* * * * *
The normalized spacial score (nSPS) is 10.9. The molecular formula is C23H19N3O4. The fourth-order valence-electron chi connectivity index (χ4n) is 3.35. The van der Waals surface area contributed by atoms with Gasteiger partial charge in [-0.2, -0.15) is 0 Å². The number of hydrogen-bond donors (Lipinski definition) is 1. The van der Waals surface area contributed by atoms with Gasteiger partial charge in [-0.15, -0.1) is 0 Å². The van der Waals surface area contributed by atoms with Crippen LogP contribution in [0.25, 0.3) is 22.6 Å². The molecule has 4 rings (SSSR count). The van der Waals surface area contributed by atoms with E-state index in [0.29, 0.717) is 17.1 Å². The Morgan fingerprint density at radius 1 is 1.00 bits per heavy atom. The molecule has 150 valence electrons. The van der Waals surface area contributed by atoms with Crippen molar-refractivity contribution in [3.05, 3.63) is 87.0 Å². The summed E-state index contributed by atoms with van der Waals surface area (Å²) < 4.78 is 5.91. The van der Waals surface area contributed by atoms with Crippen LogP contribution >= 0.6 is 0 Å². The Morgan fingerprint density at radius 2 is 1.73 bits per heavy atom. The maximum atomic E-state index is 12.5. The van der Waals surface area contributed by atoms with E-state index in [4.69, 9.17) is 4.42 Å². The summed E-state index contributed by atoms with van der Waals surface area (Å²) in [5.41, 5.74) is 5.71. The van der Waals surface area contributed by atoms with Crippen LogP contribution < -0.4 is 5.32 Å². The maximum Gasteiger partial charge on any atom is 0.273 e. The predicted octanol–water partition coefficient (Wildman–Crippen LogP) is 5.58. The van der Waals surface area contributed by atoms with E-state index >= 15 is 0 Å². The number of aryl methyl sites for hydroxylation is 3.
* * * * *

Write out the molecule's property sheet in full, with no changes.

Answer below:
The normalized spacial score (nSPS) is 10.9. The molecular formula is C23H19N3O4. The fourth-order valence-electron chi connectivity index (χ4n) is 3.35. The van der Waals surface area contributed by atoms with Gasteiger partial charge in [-0.2, -0.15) is 0 Å². The number of hydrogen-bond donors (Lipinski definition) is 1. The van der Waals surface area contributed by atoms with Gasteiger partial charge in [-0.15, -0.1) is 0 Å². The van der Waals surface area contributed by atoms with Crippen LogP contribution in [0.25, 0.3) is 22.6 Å². The molecule has 4 rings (SSSR count). The van der Waals surface area contributed by atoms with E-state index in [0.29, 0.717) is 17.1 Å². The Morgan fingerprint density at radius 1 is 1.00 bits per heavy atom. The molecule has 150 valence electrons. The van der Waals surface area contributed by atoms with Crippen molar-refractivity contribution in [3.05, 3.63) is 87.0 Å². The summed E-state index contributed by atoms with van der Waals surface area (Å²) < 4.78 is 5.91. The van der Waals surface area contributed by atoms with Crippen LogP contribution >= 0.6 is 0 Å². The Morgan fingerprint density at radius 2 is 1.73 bits per heavy atom. The maximum atomic E-state index is 12.5. The van der Waals surface area contributed by atoms with E-state index in [4.69, 9.17) is 4.42 Å². The summed E-state index contributed by atoms with van der Waals surface area (Å²) in [5.41, 5.74) is 5.71. The van der Waals surface area contributed by atoms with Crippen LogP contribution < -0.4 is 5.32 Å². The maximum Gasteiger partial charge on any atom is 0.273 e. The predicted octanol–water partition coefficient (Wildman–Crippen LogP) is 5.58. The van der Waals surface area contributed by atoms with E-state index >= 15 is 0 Å². The number of aryl methyl sites for hydroxylation is 3.